Minister of Legal Affairs Anil Nandlall rushed into the National Assembly last week with a raft of proposed amendments to the Motion by Leader of Opposition David Granger calling for a Commission of Inquiry into criminal violence. Speaker of the National Assembly Raphael Trotman, however, was obliged to rule that many of Nandlall’s proposed amendments in their original form offended the National Assembly’s Standing Orders. Trotman described some as ‘scandalous’ and suggested several changes.
Granger was to have moved the Motion seeking to have the government appoint a Commission of Inquiry to investigate criminal violence – ranging from the assassination of Agriculture Minister Satyadeow Sawh to the massacres at Lusignan, Bartica and Lindo Creek. He declined to proceed with it, however, on the grounds that the People’s Progressive Party had poisoned the atmosphere for rational debate. The PPP was bent on twisting the Motion that sought the promotion of reconciliation with relatives of the victims of violence and the advancement of national unity into a weapon of hostility and disunity.
Ralph Ramkarran, former Speaker of the National Assembly and long-standing member of the PPP’s Central Committee then tried to explain what he called the PPP’s ‘psyche.’ He rushed to publish an article, “PPP’s enduring fears” only last week, which rationalised “the deeper realities” that motivate the PPP’s approaches to governance.
Ramkarran attempted to separate the consequences of the PPP’s own criminal behaviour from its causes. In referring to the “restriction and imprisonment of its leaders and members” in 1954, for example, he blindly ignores the several acts of terror which the PPP perpetrated in that very year. Official reports stated plainly, “There were several attempts at sabotage by a gang connected with the extremist element of the People’s Progressive Party. They involved the use of dynamite in various localities, culminating with the blowing up of the statue of Queen Victoria in the grounds of the Law Courts at Georgetown.”
Ramkarran, blandly, refers to the ethnic and political violence of the 1962-1964 period and to the imprisonment of its leaders, but again omits any reference to causation. The imprisonment of PPP leaders to which he refers occurred 24 hours after several members of the Abraham family were burnt to death when a ‘channa’ bomb was thrown into their home on Hadfield Street in June 1964. He surely must know that the Progressive Youth Organisation – the PPP’s youth arm – was largely responsible for the violence.
The British Guiana Trades Union Congress published a report which stated, “In 1962 alone, at least 110 members of the PYO were sent off to Communist countries for training, mainly to Cuba. More than 200 are known to have gone to Cuba altogether. Training schools have been established in British Guiana, the instructors being Cubans, in some cases, and Cuban-trained or Soviet-trained PYOs members”.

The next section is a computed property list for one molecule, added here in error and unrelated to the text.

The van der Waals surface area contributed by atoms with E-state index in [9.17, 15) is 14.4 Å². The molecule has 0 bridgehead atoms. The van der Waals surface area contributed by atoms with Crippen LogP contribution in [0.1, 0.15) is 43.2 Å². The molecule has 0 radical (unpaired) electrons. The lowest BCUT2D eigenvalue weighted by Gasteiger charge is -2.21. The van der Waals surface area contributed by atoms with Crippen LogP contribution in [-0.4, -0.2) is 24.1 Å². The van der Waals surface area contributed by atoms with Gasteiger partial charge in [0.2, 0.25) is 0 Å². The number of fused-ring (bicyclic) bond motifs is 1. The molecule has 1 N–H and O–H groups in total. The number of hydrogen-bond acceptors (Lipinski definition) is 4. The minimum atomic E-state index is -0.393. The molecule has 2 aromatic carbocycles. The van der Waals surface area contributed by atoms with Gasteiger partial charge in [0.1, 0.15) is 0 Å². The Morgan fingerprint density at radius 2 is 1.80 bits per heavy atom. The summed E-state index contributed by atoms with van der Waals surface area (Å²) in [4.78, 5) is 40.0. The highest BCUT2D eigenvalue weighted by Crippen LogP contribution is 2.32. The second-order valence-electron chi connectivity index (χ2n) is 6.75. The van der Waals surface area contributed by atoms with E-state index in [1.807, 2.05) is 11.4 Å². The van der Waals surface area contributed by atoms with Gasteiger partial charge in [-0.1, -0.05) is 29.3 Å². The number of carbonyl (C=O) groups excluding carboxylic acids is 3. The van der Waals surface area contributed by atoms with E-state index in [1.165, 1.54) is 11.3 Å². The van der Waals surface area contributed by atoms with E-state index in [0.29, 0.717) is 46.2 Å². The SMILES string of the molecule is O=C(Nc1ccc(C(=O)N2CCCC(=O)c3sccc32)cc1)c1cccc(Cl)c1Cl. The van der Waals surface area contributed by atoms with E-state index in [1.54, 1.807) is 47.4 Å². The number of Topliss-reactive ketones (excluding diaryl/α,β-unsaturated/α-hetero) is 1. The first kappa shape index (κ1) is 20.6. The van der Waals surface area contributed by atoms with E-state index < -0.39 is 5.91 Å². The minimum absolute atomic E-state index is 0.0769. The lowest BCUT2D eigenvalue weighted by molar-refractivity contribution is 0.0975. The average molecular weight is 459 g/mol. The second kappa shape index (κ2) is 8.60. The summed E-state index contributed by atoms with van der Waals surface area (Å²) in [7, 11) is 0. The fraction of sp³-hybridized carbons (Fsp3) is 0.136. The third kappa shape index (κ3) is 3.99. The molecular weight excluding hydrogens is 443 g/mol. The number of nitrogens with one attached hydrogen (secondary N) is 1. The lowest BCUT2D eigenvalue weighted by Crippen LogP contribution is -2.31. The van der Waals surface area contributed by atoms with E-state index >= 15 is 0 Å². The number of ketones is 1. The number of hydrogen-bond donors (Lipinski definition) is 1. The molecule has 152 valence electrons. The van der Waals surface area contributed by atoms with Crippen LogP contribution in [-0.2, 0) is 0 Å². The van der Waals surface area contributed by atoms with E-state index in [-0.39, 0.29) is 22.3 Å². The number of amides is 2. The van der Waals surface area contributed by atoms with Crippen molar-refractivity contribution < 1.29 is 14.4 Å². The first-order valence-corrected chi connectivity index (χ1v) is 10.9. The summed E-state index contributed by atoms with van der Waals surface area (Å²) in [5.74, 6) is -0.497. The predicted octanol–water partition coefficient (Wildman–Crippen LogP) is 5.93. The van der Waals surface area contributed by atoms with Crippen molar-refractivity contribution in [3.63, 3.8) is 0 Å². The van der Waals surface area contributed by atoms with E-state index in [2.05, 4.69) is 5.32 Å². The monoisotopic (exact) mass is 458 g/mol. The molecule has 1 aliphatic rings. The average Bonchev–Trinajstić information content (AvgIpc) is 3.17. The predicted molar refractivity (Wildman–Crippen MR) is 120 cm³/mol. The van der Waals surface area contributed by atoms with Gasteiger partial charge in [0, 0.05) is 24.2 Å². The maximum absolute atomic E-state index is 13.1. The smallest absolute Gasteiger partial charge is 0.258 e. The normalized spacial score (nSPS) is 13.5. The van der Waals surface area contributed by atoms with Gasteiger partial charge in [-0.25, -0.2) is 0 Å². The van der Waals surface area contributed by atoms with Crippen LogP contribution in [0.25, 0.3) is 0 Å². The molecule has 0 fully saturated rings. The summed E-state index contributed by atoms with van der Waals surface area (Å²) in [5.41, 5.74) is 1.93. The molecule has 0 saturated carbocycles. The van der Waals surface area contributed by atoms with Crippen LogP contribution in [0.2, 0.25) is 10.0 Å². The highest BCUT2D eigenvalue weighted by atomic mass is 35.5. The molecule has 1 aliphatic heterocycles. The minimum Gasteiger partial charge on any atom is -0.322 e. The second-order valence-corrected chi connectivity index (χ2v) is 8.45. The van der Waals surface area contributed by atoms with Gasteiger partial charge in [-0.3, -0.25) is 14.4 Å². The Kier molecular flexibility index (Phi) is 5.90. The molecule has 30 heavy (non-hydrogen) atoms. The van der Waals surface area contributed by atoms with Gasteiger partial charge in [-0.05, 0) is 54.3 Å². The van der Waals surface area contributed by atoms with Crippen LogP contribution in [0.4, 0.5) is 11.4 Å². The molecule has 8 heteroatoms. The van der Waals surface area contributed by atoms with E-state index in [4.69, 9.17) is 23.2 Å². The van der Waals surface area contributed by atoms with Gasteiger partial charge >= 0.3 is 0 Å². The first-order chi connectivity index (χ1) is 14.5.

Ramkarran must be aware, also, that Clem Seecharan, a well-known Guyanese historian wrote of Cheddi Jagan’s premiership that “…in an obvious attempt to prevent the holding of elections under the proportional representation (PR) system in 1964, the PPP-backed GAWU [Guiana Agricultural Workers’ Union] called a strike in which sugar workers were the “backbone” in the campaign of violence on the estates, in an “orgy of arson, bombing and personal attacks on people who refused to strike.”
Ramkarran must be aware, too, that some defectors confessed that the PPP had sent them for military training in Cuba. This included sabotage tactics and the making of different types of bombs with the objective of fomenting violence. They expressed concern that such a campaign could only have resulted in racial warfare among the two major race groups in the country.
Akbar Alli, a PPP activist, publicly stated, in December 1965 that he had been trained in Cuba, especially in military tactics, the making of bombs and the carrying-out of sabotage. Alli’s public betrayal of the PPP’s strategy of violence led to his own violent assassination within three months of his public disclosures.
The PPP, despite its own bloody record of violence, persists up to today in distorting history. The PPP peddles tales that are being handed down from generation to generation to persons who do not know the truth, that it was the PNC that was the aggressor.
Ramkarran, in fact, is admitting that the PPP is the author of its own problems. It is the PPP’s paranoia that has precipitated a crisis in confidence – in its government, the law-enforcement agencies, the criminal justice system, the regulatory agencies, and in the political process.
The crisis arose out of the collapse of the PPP’s electoral majority at the 2011 general and regional elections. The crisis of governance exists at the national level in the National Assembly and at the local level in the systematic debilitation of the municipalities and local government organs and the imposition of undemocratic interim management committees.
Ramkarran and Nandlall are both aware that the PPP’s focus is on power for its own sake rather than for the achievement of the specific goal of national unity and national development. Its problems have arisen primarily because of a particular culture that exists at senior levels in the PPP.
That culture holds that the PPP must never share or lose total executive power. Its astonishment at losing control over the National Assembly after the general elections of November 2011 is the main factor inhibiting its openness to change and inspiring Nandlall’s Supreme Court challenges to the Leader of the Opposition and the Speaker of the National Assembly.
The PPP has called for a ‘Truth Commission.’ It ought to be careful, because it might just get what it is asking for.
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